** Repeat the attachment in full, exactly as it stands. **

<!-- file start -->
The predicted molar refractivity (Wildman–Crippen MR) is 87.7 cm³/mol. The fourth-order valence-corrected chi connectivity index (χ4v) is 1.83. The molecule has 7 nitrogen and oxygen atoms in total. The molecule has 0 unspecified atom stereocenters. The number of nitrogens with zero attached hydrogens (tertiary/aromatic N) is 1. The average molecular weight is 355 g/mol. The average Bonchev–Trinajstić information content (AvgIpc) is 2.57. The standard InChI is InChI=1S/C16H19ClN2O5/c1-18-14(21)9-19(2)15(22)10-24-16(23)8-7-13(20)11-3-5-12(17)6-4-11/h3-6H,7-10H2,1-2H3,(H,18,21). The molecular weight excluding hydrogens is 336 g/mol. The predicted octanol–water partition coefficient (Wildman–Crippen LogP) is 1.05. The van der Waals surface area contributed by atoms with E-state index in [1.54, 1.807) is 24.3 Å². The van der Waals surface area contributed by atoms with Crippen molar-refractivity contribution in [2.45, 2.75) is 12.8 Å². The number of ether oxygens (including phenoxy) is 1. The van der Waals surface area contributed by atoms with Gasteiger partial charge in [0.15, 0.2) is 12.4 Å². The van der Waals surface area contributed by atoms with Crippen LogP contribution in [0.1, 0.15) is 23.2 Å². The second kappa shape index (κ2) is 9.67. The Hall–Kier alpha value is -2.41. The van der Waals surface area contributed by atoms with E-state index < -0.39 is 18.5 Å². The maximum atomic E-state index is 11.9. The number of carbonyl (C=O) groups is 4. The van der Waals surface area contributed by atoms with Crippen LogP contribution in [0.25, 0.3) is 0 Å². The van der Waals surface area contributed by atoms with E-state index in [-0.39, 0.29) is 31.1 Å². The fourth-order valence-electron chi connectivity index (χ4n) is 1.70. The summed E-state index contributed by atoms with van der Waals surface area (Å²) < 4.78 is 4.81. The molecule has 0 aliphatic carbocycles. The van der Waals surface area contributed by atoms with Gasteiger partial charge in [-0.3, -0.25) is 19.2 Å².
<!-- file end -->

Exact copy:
The predicted molar refractivity (Wildman–Crippen MR) is 87.7 cm³/mol. The fourth-order valence-corrected chi connectivity index (χ4v) is 1.83. The molecule has 7 nitrogen and oxygen atoms in total. The molecule has 0 unspecified atom stereocenters. The number of nitrogens with zero attached hydrogens (tertiary/aromatic N) is 1. The average molecular weight is 355 g/mol. The average Bonchev–Trinajstić information content (AvgIpc) is 2.57. The standard InChI is InChI=1S/C16H19ClN2O5/c1-18-14(21)9-19(2)15(22)10-24-16(23)8-7-13(20)11-3-5-12(17)6-4-11/h3-6H,7-10H2,1-2H3,(H,18,21). The molecular weight excluding hydrogens is 336 g/mol. The predicted octanol–water partition coefficient (Wildman–Crippen LogP) is 1.05. The van der Waals surface area contributed by atoms with E-state index in [1.54, 1.807) is 24.3 Å². The van der Waals surface area contributed by atoms with Crippen molar-refractivity contribution in [2.45, 2.75) is 12.8 Å². The number of ether oxygens (including phenoxy) is 1. The van der Waals surface area contributed by atoms with Gasteiger partial charge in [0.15, 0.2) is 12.4 Å². The van der Waals surface area contributed by atoms with Crippen LogP contribution in [0.1, 0.15) is 23.2 Å². The second kappa shape index (κ2) is 9.67. The Hall–Kier alpha value is -2.41. The van der Waals surface area contributed by atoms with E-state index < -0.39 is 18.5 Å². The maximum atomic E-state index is 11.9. The number of carbonyl (C=O) groups is 4. The van der Waals surface area contributed by atoms with Crippen LogP contribution in [0.25, 0.3) is 0 Å². The van der Waals surface area contributed by atoms with E-state index in [-0.39, 0.29) is 31.1 Å². The fourth-order valence-electron chi connectivity index (χ4n) is 1.70. The summed E-state index contributed by atoms with van der Waals surface area (Å²) < 4.78 is 4.81. The molecule has 0 aliphatic carbocycles. The van der Waals surface area contributed by atoms with Gasteiger partial charge in [-0.3, -0.25) is 19.2 Å².